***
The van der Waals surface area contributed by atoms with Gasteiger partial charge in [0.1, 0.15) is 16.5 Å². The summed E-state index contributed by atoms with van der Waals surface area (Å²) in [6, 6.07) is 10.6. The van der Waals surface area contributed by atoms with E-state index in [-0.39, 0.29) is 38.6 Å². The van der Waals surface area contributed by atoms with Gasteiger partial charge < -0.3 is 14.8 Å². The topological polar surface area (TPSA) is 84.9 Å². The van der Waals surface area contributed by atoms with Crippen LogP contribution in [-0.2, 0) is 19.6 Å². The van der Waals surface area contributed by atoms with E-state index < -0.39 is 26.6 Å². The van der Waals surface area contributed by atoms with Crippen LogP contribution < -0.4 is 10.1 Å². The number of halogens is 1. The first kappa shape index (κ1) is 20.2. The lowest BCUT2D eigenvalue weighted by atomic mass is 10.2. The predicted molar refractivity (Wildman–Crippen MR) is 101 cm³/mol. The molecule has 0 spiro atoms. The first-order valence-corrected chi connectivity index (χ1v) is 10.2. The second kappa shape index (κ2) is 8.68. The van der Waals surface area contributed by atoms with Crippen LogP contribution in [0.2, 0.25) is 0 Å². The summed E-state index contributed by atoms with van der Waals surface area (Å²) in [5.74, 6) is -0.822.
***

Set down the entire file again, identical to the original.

The van der Waals surface area contributed by atoms with Gasteiger partial charge in [0.1, 0.15) is 16.5 Å². The summed E-state index contributed by atoms with van der Waals surface area (Å²) in [6, 6.07) is 10.6. The van der Waals surface area contributed by atoms with E-state index in [-0.39, 0.29) is 38.6 Å². The van der Waals surface area contributed by atoms with Gasteiger partial charge < -0.3 is 14.8 Å². The topological polar surface area (TPSA) is 84.9 Å². The van der Waals surface area contributed by atoms with Crippen LogP contribution in [-0.2, 0) is 19.6 Å². The van der Waals surface area contributed by atoms with E-state index < -0.39 is 26.6 Å². The van der Waals surface area contributed by atoms with Crippen LogP contribution < -0.4 is 10.1 Å². The number of halogens is 1. The first kappa shape index (κ1) is 20.2. The lowest BCUT2D eigenvalue weighted by atomic mass is 10.2. The predicted molar refractivity (Wildman–Crippen MR) is 101 cm³/mol. The molecule has 0 spiro atoms. The first-order valence-corrected chi connectivity index (χ1v) is 10.2. The second kappa shape index (κ2) is 8.68. The van der Waals surface area contributed by atoms with Crippen LogP contribution in [0.2, 0.25) is 0 Å². The summed E-state index contributed by atoms with van der Waals surface area (Å²) in [5.74, 6) is -0.822.